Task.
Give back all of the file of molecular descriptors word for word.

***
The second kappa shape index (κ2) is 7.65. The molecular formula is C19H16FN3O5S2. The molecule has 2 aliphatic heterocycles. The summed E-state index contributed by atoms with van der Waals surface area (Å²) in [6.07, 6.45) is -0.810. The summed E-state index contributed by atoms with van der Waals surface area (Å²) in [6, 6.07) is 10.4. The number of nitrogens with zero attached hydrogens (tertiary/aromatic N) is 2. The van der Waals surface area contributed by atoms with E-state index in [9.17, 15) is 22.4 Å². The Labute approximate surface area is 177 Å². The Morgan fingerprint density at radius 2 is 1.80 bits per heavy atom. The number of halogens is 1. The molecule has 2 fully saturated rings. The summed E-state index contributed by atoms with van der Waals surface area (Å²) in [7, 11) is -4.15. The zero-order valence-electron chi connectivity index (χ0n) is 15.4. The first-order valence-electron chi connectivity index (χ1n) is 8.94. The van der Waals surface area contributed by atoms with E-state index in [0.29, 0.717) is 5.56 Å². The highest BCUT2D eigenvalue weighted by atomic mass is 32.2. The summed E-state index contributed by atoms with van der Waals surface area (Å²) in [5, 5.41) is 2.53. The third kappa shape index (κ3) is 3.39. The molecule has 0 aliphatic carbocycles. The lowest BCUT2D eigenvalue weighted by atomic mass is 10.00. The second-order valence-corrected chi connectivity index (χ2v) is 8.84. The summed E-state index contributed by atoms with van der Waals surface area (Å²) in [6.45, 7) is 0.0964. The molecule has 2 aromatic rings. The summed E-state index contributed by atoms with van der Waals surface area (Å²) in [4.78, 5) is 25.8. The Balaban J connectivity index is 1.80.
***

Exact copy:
The second kappa shape index (κ2) is 7.65. The molecular formula is C19H16FN3O5S2. The molecule has 2 aliphatic heterocycles. The summed E-state index contributed by atoms with van der Waals surface area (Å²) in [6.07, 6.45) is -0.810. The summed E-state index contributed by atoms with van der Waals surface area (Å²) in [6, 6.07) is 10.4. The number of nitrogens with zero attached hydrogens (tertiary/aromatic N) is 2. The van der Waals surface area contributed by atoms with E-state index in [9.17, 15) is 22.4 Å². The Labute approximate surface area is 177 Å². The Morgan fingerprint density at radius 2 is 1.80 bits per heavy atom. The number of halogens is 1. The molecule has 2 fully saturated rings. The summed E-state index contributed by atoms with van der Waals surface area (Å²) in [7, 11) is -4.15. The zero-order valence-electron chi connectivity index (χ0n) is 15.4. The first-order valence-electron chi connectivity index (χ1n) is 8.94. The van der Waals surface area contributed by atoms with E-state index in [0.29, 0.717) is 5.56 Å². The highest BCUT2D eigenvalue weighted by atomic mass is 32.2. The summed E-state index contributed by atoms with van der Waals surface area (Å²) in [5, 5.41) is 2.53. The third kappa shape index (κ3) is 3.39. The molecule has 0 aliphatic carbocycles. The lowest BCUT2D eigenvalue weighted by atomic mass is 10.00. The second-order valence-corrected chi connectivity index (χ2v) is 8.84. The summed E-state index contributed by atoms with van der Waals surface area (Å²) in [6.45, 7) is 0.0964. The molecule has 2 aromatic rings. The summed E-state index contributed by atoms with van der Waals surface area (Å²) in [4.78, 5) is 25.8. The Balaban J connectivity index is 1.80.